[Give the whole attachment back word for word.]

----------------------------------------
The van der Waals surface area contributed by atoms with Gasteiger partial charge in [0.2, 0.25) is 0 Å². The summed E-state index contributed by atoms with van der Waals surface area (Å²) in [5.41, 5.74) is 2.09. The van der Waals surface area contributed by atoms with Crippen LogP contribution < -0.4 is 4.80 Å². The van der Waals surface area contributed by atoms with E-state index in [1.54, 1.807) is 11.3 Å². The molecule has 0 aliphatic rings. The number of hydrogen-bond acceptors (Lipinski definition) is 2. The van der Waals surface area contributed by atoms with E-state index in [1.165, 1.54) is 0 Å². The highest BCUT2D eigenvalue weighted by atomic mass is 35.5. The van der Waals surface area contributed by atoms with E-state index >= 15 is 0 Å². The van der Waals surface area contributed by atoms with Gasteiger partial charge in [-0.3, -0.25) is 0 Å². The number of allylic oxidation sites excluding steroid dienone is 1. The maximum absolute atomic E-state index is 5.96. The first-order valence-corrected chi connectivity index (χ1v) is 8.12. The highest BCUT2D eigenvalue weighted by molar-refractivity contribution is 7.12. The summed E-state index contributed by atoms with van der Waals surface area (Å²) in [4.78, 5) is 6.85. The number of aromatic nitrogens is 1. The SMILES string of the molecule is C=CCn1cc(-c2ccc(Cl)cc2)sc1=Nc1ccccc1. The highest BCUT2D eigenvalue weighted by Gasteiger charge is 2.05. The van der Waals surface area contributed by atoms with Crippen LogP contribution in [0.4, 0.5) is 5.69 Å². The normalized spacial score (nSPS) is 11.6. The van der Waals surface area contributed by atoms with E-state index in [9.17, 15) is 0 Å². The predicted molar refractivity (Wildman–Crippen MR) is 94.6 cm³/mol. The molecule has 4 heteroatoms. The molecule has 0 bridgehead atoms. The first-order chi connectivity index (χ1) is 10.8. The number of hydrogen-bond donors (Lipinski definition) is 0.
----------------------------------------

The van der Waals surface area contributed by atoms with Gasteiger partial charge in [0.2, 0.25) is 0 Å². The summed E-state index contributed by atoms with van der Waals surface area (Å²) in [5.41, 5.74) is 2.09. The van der Waals surface area contributed by atoms with Crippen LogP contribution < -0.4 is 4.80 Å². The van der Waals surface area contributed by atoms with E-state index in [1.54, 1.807) is 11.3 Å². The molecule has 0 aliphatic rings. The number of hydrogen-bond acceptors (Lipinski definition) is 2. The van der Waals surface area contributed by atoms with E-state index in [1.165, 1.54) is 0 Å². The highest BCUT2D eigenvalue weighted by atomic mass is 35.5. The van der Waals surface area contributed by atoms with E-state index >= 15 is 0 Å². The van der Waals surface area contributed by atoms with Gasteiger partial charge in [-0.3, -0.25) is 0 Å². The number of allylic oxidation sites excluding steroid dienone is 1. The maximum absolute atomic E-state index is 5.96. The first-order valence-corrected chi connectivity index (χ1v) is 8.12. The highest BCUT2D eigenvalue weighted by molar-refractivity contribution is 7.12. The summed E-state index contributed by atoms with van der Waals surface area (Å²) in [4.78, 5) is 6.85. The number of aromatic nitrogens is 1. The SMILES string of the molecule is C=CCn1cc(-c2ccc(Cl)cc2)sc1=Nc1ccccc1. The highest BCUT2D eigenvalue weighted by Gasteiger charge is 2.05. The van der Waals surface area contributed by atoms with Crippen LogP contribution in [0.4, 0.5) is 5.69 Å². The normalized spacial score (nSPS) is 11.6. The van der Waals surface area contributed by atoms with E-state index in [9.17, 15) is 0 Å². The predicted molar refractivity (Wildman–Crippen MR) is 94.6 cm³/mol. The molecule has 4 heteroatoms. The molecule has 0 bridgehead atoms. The first-order chi connectivity index (χ1) is 10.8. The number of hydrogen-bond donors (Lipinski definition) is 0.